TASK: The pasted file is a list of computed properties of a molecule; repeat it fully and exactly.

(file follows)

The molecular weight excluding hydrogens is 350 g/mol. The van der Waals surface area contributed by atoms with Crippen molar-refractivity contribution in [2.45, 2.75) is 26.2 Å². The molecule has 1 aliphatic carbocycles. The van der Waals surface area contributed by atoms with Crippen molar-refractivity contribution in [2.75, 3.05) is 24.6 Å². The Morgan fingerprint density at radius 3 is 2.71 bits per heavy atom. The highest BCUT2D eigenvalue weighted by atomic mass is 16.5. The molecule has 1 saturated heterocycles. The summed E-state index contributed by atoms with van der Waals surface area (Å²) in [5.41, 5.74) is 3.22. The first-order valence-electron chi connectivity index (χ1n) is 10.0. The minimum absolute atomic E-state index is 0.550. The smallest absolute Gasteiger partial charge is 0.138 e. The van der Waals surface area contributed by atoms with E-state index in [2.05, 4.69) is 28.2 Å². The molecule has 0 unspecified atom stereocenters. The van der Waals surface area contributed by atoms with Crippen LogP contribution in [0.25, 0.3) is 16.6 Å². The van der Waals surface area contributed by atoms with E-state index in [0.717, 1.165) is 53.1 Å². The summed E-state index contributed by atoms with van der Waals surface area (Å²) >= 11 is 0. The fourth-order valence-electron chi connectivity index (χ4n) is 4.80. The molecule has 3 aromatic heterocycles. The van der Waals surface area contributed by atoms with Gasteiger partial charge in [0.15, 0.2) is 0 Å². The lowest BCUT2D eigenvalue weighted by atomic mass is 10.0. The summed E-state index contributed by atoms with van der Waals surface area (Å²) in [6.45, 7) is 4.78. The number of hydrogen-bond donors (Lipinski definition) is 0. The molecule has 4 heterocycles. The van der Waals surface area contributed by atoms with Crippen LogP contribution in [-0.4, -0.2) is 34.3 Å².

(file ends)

The molecular weight excluding hydrogens is 350 g/mol. The van der Waals surface area contributed by atoms with Crippen molar-refractivity contribution in [2.45, 2.75) is 26.2 Å². The molecule has 1 aliphatic carbocycles. The van der Waals surface area contributed by atoms with Crippen molar-refractivity contribution in [2.75, 3.05) is 24.6 Å². The Morgan fingerprint density at radius 3 is 2.71 bits per heavy atom. The highest BCUT2D eigenvalue weighted by atomic mass is 16.5. The molecule has 1 saturated heterocycles. The summed E-state index contributed by atoms with van der Waals surface area (Å²) in [5.41, 5.74) is 3.22. The first-order valence-electron chi connectivity index (χ1n) is 10.0. The minimum absolute atomic E-state index is 0.550. The smallest absolute Gasteiger partial charge is 0.138 e. The van der Waals surface area contributed by atoms with E-state index in [2.05, 4.69) is 28.2 Å². The molecule has 0 unspecified atom stereocenters. The van der Waals surface area contributed by atoms with Crippen LogP contribution in [0.25, 0.3) is 16.6 Å². The van der Waals surface area contributed by atoms with E-state index in [0.717, 1.165) is 53.1 Å². The summed E-state index contributed by atoms with van der Waals surface area (Å²) >= 11 is 0. The fourth-order valence-electron chi connectivity index (χ4n) is 4.80. The molecule has 3 aromatic heterocycles. The van der Waals surface area contributed by atoms with Gasteiger partial charge in [0.15, 0.2) is 0 Å². The lowest BCUT2D eigenvalue weighted by atomic mass is 10.0. The summed E-state index contributed by atoms with van der Waals surface area (Å²) in [6.45, 7) is 4.78. The number of hydrogen-bond donors (Lipinski definition) is 0. The molecule has 4 heterocycles. The van der Waals surface area contributed by atoms with Crippen LogP contribution in [-0.4, -0.2) is 34.3 Å².